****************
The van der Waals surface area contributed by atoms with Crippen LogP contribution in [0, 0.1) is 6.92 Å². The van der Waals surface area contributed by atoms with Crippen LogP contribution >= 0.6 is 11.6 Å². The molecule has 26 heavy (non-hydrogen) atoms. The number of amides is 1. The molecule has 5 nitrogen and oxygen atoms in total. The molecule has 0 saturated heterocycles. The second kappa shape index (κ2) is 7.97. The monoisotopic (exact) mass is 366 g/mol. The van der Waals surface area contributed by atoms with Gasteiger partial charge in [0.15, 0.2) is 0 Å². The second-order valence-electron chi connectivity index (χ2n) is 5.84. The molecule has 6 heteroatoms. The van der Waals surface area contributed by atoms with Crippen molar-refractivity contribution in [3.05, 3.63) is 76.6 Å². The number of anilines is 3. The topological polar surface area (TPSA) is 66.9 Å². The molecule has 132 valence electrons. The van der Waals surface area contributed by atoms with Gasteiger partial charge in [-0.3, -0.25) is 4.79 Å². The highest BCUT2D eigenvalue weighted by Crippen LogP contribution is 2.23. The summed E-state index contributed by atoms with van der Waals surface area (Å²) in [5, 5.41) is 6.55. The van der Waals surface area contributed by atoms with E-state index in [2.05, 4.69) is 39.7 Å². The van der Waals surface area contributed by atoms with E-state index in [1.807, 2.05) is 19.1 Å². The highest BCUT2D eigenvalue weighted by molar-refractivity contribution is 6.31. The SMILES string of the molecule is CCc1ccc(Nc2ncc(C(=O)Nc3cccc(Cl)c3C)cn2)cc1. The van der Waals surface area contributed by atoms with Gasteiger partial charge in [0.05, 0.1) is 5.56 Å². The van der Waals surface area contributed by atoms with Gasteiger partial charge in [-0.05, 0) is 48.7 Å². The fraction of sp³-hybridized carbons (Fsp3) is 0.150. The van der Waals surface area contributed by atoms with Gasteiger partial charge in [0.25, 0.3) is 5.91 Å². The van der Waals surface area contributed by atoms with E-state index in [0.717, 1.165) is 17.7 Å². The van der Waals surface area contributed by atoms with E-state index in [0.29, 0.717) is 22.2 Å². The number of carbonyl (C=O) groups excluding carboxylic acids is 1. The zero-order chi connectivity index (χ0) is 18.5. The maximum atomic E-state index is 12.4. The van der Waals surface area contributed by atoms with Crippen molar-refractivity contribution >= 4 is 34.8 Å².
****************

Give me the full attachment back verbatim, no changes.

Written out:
The van der Waals surface area contributed by atoms with Crippen LogP contribution in [0, 0.1) is 6.92 Å². The van der Waals surface area contributed by atoms with Crippen LogP contribution >= 0.6 is 11.6 Å². The molecule has 26 heavy (non-hydrogen) atoms. The number of amides is 1. The molecule has 5 nitrogen and oxygen atoms in total. The molecule has 0 saturated heterocycles. The second kappa shape index (κ2) is 7.97. The monoisotopic (exact) mass is 366 g/mol. The van der Waals surface area contributed by atoms with Gasteiger partial charge in [0.15, 0.2) is 0 Å². The second-order valence-electron chi connectivity index (χ2n) is 5.84. The molecule has 6 heteroatoms. The van der Waals surface area contributed by atoms with Crippen molar-refractivity contribution in [3.05, 3.63) is 76.6 Å². The number of anilines is 3. The topological polar surface area (TPSA) is 66.9 Å². The molecule has 132 valence electrons. The van der Waals surface area contributed by atoms with Gasteiger partial charge in [-0.3, -0.25) is 4.79 Å². The highest BCUT2D eigenvalue weighted by Crippen LogP contribution is 2.23. The summed E-state index contributed by atoms with van der Waals surface area (Å²) in [5, 5.41) is 6.55. The van der Waals surface area contributed by atoms with E-state index in [2.05, 4.69) is 39.7 Å². The van der Waals surface area contributed by atoms with E-state index in [1.807, 2.05) is 19.1 Å². The highest BCUT2D eigenvalue weighted by molar-refractivity contribution is 6.31. The SMILES string of the molecule is CCc1ccc(Nc2ncc(C(=O)Nc3cccc(Cl)c3C)cn2)cc1. The van der Waals surface area contributed by atoms with Gasteiger partial charge in [0.05, 0.1) is 5.56 Å². The van der Waals surface area contributed by atoms with Gasteiger partial charge in [-0.05, 0) is 48.7 Å². The fraction of sp³-hybridized carbons (Fsp3) is 0.150. The van der Waals surface area contributed by atoms with Gasteiger partial charge in [0.25, 0.3) is 5.91 Å². The van der Waals surface area contributed by atoms with E-state index in [0.717, 1.165) is 17.7 Å². The van der Waals surface area contributed by atoms with E-state index in [0.29, 0.717) is 22.2 Å². The number of carbonyl (C=O) groups excluding carboxylic acids is 1. The zero-order chi connectivity index (χ0) is 18.5. The maximum atomic E-state index is 12.4. The van der Waals surface area contributed by atoms with Crippen molar-refractivity contribution >= 4 is 34.8 Å².